A controversial SEIU Local 1000 officer-stipend plan remains in limbo after a scheduled vote on the idea was postponed.
The local’s leadership council planned to take up the proposal during a two-day, members-only meeting at the Holiday Inn in downtown Sacramento last weekend. But according to sources on both sides of the stipend issue, debate and procedural maneuvering started Sunday and dragged through the day until it was too late to take a vote.
Local 1000 President Yvonne Walker told the council she would soon announce a date and location for a special session to continue the stipend discussion and vote, likely within the next few weeks.
One of the opponents, Kevin Menager, said that opinions the council were split into three roughly equal camps.
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“We concluded that about a third of the Council was in support of the stipends, a third were opposed, and the final third were unknown to us,” said Menager, who ran for union office on a slate opposed to Walker earlier this year. Most of the undecideds, he said, were new activists on the 64-member council, which includes the executives whose stipends were on the agenda.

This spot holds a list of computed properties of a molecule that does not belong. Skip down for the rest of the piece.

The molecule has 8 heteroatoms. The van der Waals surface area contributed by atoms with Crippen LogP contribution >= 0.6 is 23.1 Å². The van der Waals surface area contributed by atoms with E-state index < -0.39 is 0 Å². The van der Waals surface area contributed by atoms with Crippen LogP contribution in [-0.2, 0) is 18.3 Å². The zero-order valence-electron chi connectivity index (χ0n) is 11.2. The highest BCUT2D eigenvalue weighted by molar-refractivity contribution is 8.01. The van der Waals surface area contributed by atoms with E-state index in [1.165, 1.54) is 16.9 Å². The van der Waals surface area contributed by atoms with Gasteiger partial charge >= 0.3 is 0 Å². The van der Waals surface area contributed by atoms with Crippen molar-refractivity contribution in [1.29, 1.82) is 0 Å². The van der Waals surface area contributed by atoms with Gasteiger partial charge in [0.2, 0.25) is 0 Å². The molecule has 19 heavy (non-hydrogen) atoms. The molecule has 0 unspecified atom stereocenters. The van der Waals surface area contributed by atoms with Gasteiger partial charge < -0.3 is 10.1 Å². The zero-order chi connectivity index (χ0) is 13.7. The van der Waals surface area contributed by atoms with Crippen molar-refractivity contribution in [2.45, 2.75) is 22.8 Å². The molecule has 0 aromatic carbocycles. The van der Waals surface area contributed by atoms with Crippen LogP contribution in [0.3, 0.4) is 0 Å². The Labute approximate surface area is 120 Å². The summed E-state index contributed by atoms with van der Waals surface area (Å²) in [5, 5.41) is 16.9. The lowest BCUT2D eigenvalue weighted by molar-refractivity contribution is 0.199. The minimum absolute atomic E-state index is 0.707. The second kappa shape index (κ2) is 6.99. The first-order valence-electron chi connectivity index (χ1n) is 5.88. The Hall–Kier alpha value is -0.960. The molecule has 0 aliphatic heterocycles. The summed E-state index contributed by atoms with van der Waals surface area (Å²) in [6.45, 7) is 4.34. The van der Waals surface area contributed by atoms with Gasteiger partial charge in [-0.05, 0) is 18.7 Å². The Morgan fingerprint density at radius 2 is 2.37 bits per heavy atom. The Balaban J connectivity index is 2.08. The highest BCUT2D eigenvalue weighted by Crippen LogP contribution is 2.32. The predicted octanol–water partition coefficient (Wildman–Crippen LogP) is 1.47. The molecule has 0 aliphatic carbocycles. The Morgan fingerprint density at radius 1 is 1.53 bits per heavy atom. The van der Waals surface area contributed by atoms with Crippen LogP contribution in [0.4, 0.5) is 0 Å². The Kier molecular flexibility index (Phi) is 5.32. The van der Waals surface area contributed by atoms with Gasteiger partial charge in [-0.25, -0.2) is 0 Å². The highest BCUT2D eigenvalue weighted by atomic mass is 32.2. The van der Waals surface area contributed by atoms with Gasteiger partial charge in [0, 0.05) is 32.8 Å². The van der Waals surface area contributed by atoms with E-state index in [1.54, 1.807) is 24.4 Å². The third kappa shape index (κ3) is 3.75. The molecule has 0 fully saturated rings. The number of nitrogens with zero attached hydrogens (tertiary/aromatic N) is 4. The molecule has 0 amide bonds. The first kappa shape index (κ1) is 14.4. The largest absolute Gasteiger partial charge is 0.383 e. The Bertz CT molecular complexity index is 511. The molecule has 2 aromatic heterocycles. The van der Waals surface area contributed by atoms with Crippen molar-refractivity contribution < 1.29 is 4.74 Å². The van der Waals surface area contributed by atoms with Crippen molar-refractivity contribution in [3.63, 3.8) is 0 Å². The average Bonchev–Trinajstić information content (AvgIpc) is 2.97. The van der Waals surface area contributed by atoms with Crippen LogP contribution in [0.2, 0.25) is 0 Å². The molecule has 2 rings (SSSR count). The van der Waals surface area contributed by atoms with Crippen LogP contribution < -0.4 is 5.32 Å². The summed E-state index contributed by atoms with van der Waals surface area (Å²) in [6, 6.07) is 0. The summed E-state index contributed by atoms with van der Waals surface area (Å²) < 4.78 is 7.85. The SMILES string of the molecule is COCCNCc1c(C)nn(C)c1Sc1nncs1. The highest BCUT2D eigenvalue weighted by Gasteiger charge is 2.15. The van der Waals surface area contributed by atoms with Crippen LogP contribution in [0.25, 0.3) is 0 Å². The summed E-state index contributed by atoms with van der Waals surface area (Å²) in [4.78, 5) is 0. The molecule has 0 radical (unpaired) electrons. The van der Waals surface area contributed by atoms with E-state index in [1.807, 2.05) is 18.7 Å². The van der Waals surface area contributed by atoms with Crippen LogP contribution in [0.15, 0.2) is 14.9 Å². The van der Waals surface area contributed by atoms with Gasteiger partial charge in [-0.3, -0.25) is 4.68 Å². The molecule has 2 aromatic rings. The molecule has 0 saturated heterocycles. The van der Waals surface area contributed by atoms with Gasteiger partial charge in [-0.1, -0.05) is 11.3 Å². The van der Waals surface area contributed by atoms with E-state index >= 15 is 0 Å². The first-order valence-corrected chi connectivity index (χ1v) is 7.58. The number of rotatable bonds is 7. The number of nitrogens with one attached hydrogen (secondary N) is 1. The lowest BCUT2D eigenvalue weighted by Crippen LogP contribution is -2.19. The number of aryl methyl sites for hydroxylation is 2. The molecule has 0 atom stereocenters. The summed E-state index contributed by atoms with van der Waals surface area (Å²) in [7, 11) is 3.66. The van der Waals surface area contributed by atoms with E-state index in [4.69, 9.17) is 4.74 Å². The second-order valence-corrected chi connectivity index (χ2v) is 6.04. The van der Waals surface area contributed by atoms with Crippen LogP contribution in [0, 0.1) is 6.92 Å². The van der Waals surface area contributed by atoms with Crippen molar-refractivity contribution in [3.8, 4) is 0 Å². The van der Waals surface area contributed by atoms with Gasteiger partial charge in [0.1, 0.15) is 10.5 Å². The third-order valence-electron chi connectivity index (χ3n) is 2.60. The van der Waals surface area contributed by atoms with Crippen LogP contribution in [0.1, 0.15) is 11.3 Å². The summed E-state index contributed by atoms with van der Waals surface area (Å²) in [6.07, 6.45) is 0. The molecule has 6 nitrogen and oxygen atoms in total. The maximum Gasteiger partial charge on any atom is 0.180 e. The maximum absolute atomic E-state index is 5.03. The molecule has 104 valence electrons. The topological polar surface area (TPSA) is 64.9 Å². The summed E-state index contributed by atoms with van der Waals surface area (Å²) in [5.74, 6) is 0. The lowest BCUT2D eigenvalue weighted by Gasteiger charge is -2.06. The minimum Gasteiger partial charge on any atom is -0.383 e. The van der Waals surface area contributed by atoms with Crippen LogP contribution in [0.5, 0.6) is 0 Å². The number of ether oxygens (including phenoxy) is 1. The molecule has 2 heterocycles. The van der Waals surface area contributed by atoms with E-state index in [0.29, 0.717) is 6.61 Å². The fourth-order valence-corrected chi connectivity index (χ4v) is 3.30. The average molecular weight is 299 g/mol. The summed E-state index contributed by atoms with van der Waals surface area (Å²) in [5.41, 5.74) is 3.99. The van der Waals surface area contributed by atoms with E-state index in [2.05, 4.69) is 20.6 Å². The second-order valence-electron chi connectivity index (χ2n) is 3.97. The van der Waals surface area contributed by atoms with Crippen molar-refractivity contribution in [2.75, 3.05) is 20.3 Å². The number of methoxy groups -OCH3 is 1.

The proposal, supported by Walker, would pay five- and six-figure stipends to its executive officers based on the difference of their union-reimbursed salaries and the salary of the highest job classification represented by the union, plus 5 percent for vice presidents and 10 percent for the president.
Walker says that that stipends represent the value and demands of executive work for a union that represents 95,000 workers, while keeping the extra pay calibrated to what represented employees earn. Opponents say stipends reverse the local’s commitment to a member-sensitive organization and would distance top-level officials from the employees they lead.
$345,866 Total of proposed annual stipends for SEIU Local 1000 executives.
According to the local’s estimates, the annual stipends for the four officers would total $345,866. Walker would receive a union stipend of $102,785, according to an email sent to members. The union would pay the stipends on top of the officers’ state salaries.
The amount would vary based on how much the officers earn each year and how much the highest-paid classification earns.